Kent and I are coming up on our twenty-fifth wedding anniversary. Twenty-five years! It took me several of them to get used to my new last name. Gassman. You know I had to love him to take a last name like that. During the first few years, I secretly wished that the extended family would come to a consensus and have it legally changed to Grossman or Glassman or one of the other more normal names we frequently get called by strangers. But after being involved in family history work, I realized how messed up research gets when people go messing with last names.
Gassman is a Swiss name. It’s quite a common name in Switzerland and Germany. And it actually has nothing to do with gas. Gasse is a German word for a small street or alley. Street man. So I think my husband and children are actually descended from homeless people.
But try telling people this and they just smirk with a “we all know better” look on their faces. Gass is gas to them.
We’ve played a kind of game at our house for years. Whenever we hear a strange last name, we ask, for example, “Fillerup or Gassman? Which would you rather be?” Or “Which would you rather be, Wadzeck or Gassman?” “Bottom or Gassman?” “Hooker or Gassman?”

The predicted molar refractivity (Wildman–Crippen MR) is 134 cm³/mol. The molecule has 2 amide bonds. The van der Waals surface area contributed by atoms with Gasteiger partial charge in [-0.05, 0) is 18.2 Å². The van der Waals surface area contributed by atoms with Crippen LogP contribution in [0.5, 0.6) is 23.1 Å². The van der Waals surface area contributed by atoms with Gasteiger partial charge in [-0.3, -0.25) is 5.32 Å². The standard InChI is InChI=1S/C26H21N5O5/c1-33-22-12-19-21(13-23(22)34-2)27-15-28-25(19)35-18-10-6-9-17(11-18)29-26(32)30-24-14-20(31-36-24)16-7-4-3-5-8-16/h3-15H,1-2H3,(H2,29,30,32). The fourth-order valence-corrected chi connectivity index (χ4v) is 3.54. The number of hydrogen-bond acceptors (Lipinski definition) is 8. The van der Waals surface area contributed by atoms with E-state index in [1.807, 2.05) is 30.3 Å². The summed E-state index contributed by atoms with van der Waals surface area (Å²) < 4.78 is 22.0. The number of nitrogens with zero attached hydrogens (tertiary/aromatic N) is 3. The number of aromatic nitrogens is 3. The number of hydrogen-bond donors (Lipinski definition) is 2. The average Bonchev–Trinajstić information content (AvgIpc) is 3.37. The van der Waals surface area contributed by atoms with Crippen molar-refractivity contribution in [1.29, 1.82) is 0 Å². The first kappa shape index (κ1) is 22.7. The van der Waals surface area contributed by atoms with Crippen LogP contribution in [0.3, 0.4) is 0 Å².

Some of Kent’s siblings were tormented as children.
Which is actually a last name I’ve seen in the phone book. Gassaway is also in there.
Gassman or Gassaway?
I don’t think it’s been too bad for our kids. I think a lot of it has to do with their attitude. Our kids all have a sense of humor and have been able to roll with it. When someone cracks a joke about their name, they join right in. Our daughter decided back in junior high that she had two choices: hate it or embrace it. She embraced it.
“Anyways, boys really think my name is cool,” she’d say. It didn’t hurt, I’m sure, that she’s a really cute girl.
And I think it helps that her first name is Carolyn. I think it’s a pretty name. It balances out her more unfortunate last name. I also think Melinda goes well with it. Melinda Gassman. Carolyn Gassman. Could be a lot worse. Pat Gassman, for instance. Not that there’s anything wrong with Pat.
Our son, Kurt Gassman, has been in Brazil for the past year and a half.
“One of the perks of being here,” he reports, “is that no one thinks my last name is weird.”
So, Lipschitz or Gassman? Balzly or Gassman? Belcher or Gassman? Knappenburger or Gassman? Macalupu or Gassman?
By now, we’ve all pretty much embraced it. We almost always pick Gassman.